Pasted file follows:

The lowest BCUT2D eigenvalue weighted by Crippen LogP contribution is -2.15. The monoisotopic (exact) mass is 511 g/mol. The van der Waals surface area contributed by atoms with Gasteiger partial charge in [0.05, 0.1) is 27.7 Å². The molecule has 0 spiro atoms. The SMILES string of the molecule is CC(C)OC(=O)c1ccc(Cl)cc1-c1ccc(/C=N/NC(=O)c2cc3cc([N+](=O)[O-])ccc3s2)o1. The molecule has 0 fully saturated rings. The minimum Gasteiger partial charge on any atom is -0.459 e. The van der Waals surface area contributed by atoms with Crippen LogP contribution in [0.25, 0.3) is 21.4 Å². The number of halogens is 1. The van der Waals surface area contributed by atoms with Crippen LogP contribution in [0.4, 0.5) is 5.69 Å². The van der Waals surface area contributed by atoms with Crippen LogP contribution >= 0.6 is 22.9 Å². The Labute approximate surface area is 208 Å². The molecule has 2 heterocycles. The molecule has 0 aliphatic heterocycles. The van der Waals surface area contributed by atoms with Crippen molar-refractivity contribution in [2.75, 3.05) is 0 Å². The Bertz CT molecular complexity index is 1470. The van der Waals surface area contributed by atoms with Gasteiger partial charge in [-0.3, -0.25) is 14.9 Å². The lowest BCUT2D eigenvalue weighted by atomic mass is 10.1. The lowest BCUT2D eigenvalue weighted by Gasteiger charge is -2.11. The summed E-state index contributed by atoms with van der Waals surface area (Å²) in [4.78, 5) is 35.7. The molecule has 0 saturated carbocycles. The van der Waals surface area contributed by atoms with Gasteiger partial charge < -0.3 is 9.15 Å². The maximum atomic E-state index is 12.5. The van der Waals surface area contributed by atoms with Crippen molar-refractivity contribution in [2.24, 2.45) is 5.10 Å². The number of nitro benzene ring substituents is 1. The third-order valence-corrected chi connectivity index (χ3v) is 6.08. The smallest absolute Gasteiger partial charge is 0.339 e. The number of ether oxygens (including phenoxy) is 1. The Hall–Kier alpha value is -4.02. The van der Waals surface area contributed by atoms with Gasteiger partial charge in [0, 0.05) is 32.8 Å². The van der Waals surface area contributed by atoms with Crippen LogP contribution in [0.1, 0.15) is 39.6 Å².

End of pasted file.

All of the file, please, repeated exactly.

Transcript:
The lowest BCUT2D eigenvalue weighted by Crippen LogP contribution is -2.15. The monoisotopic (exact) mass is 511 g/mol. The van der Waals surface area contributed by atoms with Gasteiger partial charge in [0.05, 0.1) is 27.7 Å². The molecule has 0 spiro atoms. The SMILES string of the molecule is CC(C)OC(=O)c1ccc(Cl)cc1-c1ccc(/C=N/NC(=O)c2cc3cc([N+](=O)[O-])ccc3s2)o1. The molecule has 0 fully saturated rings. The minimum Gasteiger partial charge on any atom is -0.459 e. The van der Waals surface area contributed by atoms with Crippen LogP contribution in [0.25, 0.3) is 21.4 Å². The number of halogens is 1. The van der Waals surface area contributed by atoms with Crippen LogP contribution in [0.4, 0.5) is 5.69 Å². The van der Waals surface area contributed by atoms with Crippen LogP contribution >= 0.6 is 22.9 Å². The Labute approximate surface area is 208 Å². The molecule has 2 heterocycles. The molecule has 0 aliphatic heterocycles. The van der Waals surface area contributed by atoms with Crippen molar-refractivity contribution in [2.75, 3.05) is 0 Å². The Bertz CT molecular complexity index is 1470. The van der Waals surface area contributed by atoms with Gasteiger partial charge in [-0.3, -0.25) is 14.9 Å². The lowest BCUT2D eigenvalue weighted by atomic mass is 10.1. The lowest BCUT2D eigenvalue weighted by Gasteiger charge is -2.11. The summed E-state index contributed by atoms with van der Waals surface area (Å²) in [4.78, 5) is 35.7. The molecule has 0 saturated carbocycles. The van der Waals surface area contributed by atoms with Gasteiger partial charge < -0.3 is 9.15 Å². The maximum atomic E-state index is 12.5. The van der Waals surface area contributed by atoms with Crippen molar-refractivity contribution in [2.24, 2.45) is 5.10 Å². The number of nitro benzene ring substituents is 1. The third-order valence-corrected chi connectivity index (χ3v) is 6.08. The smallest absolute Gasteiger partial charge is 0.339 e. The number of ether oxygens (including phenoxy) is 1. The Hall–Kier alpha value is -4.02. The van der Waals surface area contributed by atoms with Gasteiger partial charge in [0, 0.05) is 32.8 Å². The van der Waals surface area contributed by atoms with Crippen LogP contribution in [0.1, 0.15) is 39.6 Å².